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Brown Sugar Goldmine!!!

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  • Started 1 year ago by transpose
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  1. transpose

    transpose

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    I almost threw this out!!! I took a member’s advice to examine my 22 year old Butera Dark Stoved “bloom” under a microscope before chucking it. Holy smokes I’m so glad I did!!! Now, I am honestly struggling to not just eat this gorgeous, candy-coated, sweet and crunchy goodness!!! I cannot imagine what it’s going to taste like. It smells delicious! I just wanted to share my joy






    Posted 1 year ago #
  2. npod

    npod

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    You! Sir. Are my hero.

    Thank you for posting .jpegs from your microscope. I have looked at my aged tobacco under the microscope before, but I didn't have a camera to capture the images. They look just like yours. This is great documentation.

    Enjoy smoking that aged crystal flake!

    Neal
    Posted 1 year ago #
  3. kickinbears

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    Love it, and grtz; not mold!

    Appreciate the pics!

    Posted 1 year ago #
  4. bassbug

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    This might sound naive and silly but....

    Doesn't the sugar crystal growth simply turn the tobacco from an unflavoured virginia into a sweet aromatic?

    Why not just get a sweet tobacco to begin with?

    I don't care who you are, you're not walking on the water while I'm fishing
    Posted 1 year ago #
  5. cortezattic

    Cortez

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    Shouldn't all, or most, of the sugars have been eaten by microbes? Is that substance soluble in water?

    I find myself sitting idly on the line dividing past and future,
    as if I could kill time without injuring eternity. -- Thoreau
    Posted 1 year ago #
  6. folanator

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    Still not convinced that's not salts as opposed to sugars, but either way that looks yummy.

    Posted 1 year ago #
  7. sablebrush52

    sablebrush52

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    It's not sugar, so, no, it won't turn the weed into candy. Those are just mineral deposits that leach out onto the surface over time.

    It is better to remain silent and be thought a fool than to open one's mouth and remove all doubt. - Mark Twain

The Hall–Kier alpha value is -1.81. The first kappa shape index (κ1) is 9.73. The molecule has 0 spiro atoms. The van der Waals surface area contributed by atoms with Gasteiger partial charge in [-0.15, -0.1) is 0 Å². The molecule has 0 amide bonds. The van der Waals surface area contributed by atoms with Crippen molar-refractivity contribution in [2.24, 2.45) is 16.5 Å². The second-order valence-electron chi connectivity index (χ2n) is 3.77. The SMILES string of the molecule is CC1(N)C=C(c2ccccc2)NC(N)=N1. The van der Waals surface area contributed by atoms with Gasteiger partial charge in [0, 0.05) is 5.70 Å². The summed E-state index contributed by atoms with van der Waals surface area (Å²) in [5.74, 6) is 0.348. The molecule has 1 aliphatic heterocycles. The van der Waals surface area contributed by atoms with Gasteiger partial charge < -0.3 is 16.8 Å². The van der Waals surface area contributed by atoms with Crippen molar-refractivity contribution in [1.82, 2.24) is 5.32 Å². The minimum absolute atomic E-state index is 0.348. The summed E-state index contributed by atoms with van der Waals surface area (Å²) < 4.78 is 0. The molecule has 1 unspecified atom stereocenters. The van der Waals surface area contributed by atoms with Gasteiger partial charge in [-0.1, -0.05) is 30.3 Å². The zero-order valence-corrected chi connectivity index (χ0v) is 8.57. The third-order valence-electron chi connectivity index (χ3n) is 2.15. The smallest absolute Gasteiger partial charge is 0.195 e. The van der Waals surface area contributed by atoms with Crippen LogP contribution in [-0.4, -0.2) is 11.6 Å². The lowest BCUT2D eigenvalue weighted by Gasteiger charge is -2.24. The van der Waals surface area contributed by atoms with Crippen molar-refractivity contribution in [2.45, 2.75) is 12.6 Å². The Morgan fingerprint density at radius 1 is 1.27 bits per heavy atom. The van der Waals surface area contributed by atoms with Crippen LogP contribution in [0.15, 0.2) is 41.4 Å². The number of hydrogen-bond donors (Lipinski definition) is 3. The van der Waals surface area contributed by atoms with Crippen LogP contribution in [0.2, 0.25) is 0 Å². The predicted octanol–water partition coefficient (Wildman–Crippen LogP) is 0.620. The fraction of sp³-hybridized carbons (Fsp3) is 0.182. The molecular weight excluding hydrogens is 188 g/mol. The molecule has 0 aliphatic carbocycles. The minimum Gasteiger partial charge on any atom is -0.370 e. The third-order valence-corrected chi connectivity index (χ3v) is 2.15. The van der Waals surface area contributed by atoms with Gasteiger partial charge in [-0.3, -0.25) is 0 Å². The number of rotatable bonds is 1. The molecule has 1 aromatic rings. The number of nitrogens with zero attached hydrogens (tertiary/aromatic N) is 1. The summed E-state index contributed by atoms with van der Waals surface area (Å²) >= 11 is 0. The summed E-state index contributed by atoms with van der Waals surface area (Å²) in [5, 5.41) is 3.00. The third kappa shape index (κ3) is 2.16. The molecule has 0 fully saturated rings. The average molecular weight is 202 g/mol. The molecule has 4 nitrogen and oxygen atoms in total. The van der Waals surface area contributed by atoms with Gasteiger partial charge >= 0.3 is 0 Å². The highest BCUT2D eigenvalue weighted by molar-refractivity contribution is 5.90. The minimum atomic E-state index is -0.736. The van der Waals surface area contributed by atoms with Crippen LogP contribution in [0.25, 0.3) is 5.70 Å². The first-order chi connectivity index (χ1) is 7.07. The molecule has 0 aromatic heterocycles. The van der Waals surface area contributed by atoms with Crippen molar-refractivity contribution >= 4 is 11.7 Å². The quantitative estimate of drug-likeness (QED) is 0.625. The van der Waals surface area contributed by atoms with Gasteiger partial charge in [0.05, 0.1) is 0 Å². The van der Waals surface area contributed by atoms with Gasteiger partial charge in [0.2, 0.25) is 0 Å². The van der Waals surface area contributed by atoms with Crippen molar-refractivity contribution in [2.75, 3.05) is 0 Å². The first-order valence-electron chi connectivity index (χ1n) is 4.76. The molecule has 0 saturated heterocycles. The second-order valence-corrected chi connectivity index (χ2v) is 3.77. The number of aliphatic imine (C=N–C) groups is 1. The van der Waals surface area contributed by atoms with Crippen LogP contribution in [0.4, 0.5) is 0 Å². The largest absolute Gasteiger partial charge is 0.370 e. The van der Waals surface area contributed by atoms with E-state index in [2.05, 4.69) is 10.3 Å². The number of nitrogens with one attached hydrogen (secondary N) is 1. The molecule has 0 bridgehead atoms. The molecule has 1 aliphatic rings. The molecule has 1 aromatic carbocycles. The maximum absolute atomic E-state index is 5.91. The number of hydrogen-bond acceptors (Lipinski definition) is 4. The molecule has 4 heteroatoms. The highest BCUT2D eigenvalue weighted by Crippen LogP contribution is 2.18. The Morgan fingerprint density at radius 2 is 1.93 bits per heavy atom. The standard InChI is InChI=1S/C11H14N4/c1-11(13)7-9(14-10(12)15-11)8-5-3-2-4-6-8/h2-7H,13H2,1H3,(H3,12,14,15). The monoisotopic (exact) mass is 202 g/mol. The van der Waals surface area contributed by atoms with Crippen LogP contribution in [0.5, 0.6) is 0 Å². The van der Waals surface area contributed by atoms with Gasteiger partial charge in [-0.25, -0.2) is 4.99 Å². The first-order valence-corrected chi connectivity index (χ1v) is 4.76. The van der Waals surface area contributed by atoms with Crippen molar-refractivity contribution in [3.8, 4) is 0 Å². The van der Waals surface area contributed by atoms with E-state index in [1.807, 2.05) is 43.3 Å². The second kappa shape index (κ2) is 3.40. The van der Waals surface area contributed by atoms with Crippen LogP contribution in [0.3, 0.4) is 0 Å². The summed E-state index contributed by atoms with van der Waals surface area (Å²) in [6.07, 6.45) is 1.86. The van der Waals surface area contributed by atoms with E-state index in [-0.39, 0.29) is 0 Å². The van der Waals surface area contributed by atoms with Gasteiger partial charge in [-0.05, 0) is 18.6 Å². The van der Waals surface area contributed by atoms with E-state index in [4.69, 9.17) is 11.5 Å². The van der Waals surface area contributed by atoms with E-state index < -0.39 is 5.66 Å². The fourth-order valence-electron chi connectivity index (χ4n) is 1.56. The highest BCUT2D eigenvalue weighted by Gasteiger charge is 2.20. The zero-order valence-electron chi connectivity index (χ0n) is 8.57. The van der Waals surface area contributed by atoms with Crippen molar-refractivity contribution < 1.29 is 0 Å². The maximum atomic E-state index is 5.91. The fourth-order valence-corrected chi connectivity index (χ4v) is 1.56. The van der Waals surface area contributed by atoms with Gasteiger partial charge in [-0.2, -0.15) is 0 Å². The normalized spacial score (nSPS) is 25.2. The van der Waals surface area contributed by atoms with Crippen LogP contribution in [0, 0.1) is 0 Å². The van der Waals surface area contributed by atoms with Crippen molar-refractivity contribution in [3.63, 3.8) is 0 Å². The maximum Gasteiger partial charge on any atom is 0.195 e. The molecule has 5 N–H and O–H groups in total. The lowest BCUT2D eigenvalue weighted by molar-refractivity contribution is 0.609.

It is pointless to argue with a fanatic since a dim bulb can't be converted into a searchlight. - Jesse Silver
    Posted 1 year ago #
  8. mawnansmiff

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    "Doesn't the sugar crystal growth simply turn the tobacco from an unflavoured virginia into a sweet aromatic?"

    What you're seeing are not sugar crystals, it's crystallized oils and other minerals.

    Regards,

    Jay.

    ...take up thy stethoscope and walk...
    Posted 1 year ago #
  9. transpose

    transpose

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    Is it smoke worthy?

    Posted 1 year ago #
  10. bassbug

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    I am honestly struggling to not just eat this gorgeous, candy-coated, sweet and crunchy goodness!!!

    I guess it was this that got me wondering.

    What you're seeing are not sugar crystals, it's crystallized oils and other minerals.

    So what exactly do these crystals add to the tobacco? Do they change the flavour? What do they change it to? I'm a little confused, the reviews for this tobacco say there is no flavouring detected

    Posted 1 year ago #
  11. transpose

    transpose

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    Would you smoke it?

    I’m getting confused. At first I was wondering how to tell if this was mold. I was convinced it was bloom but was told to look at it through a microscope. If it is fuzzy or hairy, then it is bloom and trash it! If it is crystals, then it’s sugar so enjoy it! I was able to identify that it is in fact crystals, but now I’m hearing that the sugar should have been eaten by now. Or even that it is not sugar, but salt.

    I only say that I want to eat it because of its appearance. It looks like (under the microscope) a caramelized sugar on the edge of and apple pie crust

    I’m not an aromatic guy so I really focus on the sweetness that comes from Virginia's. I have many VA Flakes in my cellar that have what appears to be sugar on them. I have just never had one that has this much.